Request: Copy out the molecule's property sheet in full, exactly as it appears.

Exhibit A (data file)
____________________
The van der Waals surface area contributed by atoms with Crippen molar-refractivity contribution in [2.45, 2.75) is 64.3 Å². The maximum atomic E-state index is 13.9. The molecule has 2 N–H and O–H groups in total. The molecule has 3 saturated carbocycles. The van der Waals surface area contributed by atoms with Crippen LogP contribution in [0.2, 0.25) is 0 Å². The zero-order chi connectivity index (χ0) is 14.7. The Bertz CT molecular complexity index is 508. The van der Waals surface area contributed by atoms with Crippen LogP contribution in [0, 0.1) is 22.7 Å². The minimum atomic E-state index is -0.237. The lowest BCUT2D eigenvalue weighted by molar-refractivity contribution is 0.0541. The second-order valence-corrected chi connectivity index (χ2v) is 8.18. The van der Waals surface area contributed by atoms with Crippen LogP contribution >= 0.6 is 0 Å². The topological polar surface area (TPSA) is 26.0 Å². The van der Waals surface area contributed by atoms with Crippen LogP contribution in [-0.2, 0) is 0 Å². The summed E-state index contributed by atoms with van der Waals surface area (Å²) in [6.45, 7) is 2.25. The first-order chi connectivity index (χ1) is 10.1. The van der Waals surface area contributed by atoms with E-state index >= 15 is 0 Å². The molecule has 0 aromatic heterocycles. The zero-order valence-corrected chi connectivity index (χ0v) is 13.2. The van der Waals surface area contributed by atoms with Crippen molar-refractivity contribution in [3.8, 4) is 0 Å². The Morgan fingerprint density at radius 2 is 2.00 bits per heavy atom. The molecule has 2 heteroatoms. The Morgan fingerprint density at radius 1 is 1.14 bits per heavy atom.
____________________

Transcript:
The van der Waals surface area contributed by atoms with Crippen molar-refractivity contribution in [2.45, 2.75) is 64.3 Å². The maximum atomic E-state index is 13.9. The molecule has 2 N–H and O–H groups in total. The molecule has 3 saturated carbocycles. The van der Waals surface area contributed by atoms with Crippen LogP contribution in [0.2, 0.25) is 0 Å². The zero-order chi connectivity index (χ0) is 14.7. The Bertz CT molecular complexity index is 508. The van der Waals surface area contributed by atoms with Crippen LogP contribution in [0, 0.1) is 22.7 Å². The minimum atomic E-state index is -0.237. The lowest BCUT2D eigenvalue weighted by molar-refractivity contribution is 0.0541. The second-order valence-corrected chi connectivity index (χ2v) is 8.18. The van der Waals surface area contributed by atoms with Crippen LogP contribution >= 0.6 is 0 Å². The topological polar surface area (TPSA) is 26.0 Å². The van der Waals surface area contributed by atoms with Crippen LogP contribution in [-0.2, 0) is 0 Å². The summed E-state index contributed by atoms with van der Waals surface area (Å²) in [6.45, 7) is 2.25. The first-order chi connectivity index (χ1) is 10.1. The van der Waals surface area contributed by atoms with E-state index >= 15 is 0 Å². The molecule has 0 aromatic heterocycles. The zero-order valence-corrected chi connectivity index (χ0v) is 13.2. The van der Waals surface area contributed by atoms with Crippen molar-refractivity contribution in [3.8, 4) is 0 Å². The Morgan fingerprint density at radius 2 is 2.00 bits per heavy atom. The molecule has 2 heteroatoms. The Morgan fingerprint density at radius 1 is 1.14 bits per heavy atom.